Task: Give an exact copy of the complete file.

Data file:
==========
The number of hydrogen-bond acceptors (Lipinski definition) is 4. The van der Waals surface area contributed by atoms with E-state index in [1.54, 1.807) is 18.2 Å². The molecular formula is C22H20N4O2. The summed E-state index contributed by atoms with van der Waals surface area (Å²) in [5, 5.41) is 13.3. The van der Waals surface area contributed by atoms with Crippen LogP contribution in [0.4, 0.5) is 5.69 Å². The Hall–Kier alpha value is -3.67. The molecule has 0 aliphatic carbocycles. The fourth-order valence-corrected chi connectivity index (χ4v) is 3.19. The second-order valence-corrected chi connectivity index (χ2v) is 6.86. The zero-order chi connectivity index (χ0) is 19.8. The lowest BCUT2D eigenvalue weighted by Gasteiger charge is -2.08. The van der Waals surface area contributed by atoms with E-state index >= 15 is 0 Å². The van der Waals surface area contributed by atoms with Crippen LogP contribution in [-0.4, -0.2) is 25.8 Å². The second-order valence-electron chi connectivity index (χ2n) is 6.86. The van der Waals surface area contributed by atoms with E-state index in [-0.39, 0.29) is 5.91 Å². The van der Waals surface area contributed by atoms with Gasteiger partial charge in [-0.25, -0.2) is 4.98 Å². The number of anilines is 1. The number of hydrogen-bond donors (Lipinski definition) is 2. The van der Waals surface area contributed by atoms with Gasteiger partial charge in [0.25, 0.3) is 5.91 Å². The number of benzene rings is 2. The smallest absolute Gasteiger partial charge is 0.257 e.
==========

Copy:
The number of hydrogen-bond acceptors (Lipinski definition) is 4. The van der Waals surface area contributed by atoms with E-state index in [1.54, 1.807) is 18.2 Å². The molecular formula is C22H20N4O2. The summed E-state index contributed by atoms with van der Waals surface area (Å²) in [5, 5.41) is 13.3. The van der Waals surface area contributed by atoms with Crippen LogP contribution in [0.4, 0.5) is 5.69 Å². The Hall–Kier alpha value is -3.67. The molecule has 0 aliphatic carbocycles. The fourth-order valence-corrected chi connectivity index (χ4v) is 3.19. The second-order valence-corrected chi connectivity index (χ2v) is 6.86. The zero-order chi connectivity index (χ0) is 19.8. The lowest BCUT2D eigenvalue weighted by Gasteiger charge is -2.08. The van der Waals surface area contributed by atoms with E-state index >= 15 is 0 Å². The van der Waals surface area contributed by atoms with Crippen LogP contribution in [-0.4, -0.2) is 25.8 Å². The second-order valence-electron chi connectivity index (χ2n) is 6.86. The van der Waals surface area contributed by atoms with E-state index in [-0.39, 0.29) is 5.91 Å². The van der Waals surface area contributed by atoms with Gasteiger partial charge in [-0.25, -0.2) is 4.98 Å². The number of anilines is 1. The number of hydrogen-bond donors (Lipinski definition) is 2. The van der Waals surface area contributed by atoms with Gasteiger partial charge in [0.25, 0.3) is 5.91 Å². The number of benzene rings is 2. The smallest absolute Gasteiger partial charge is 0.257 e.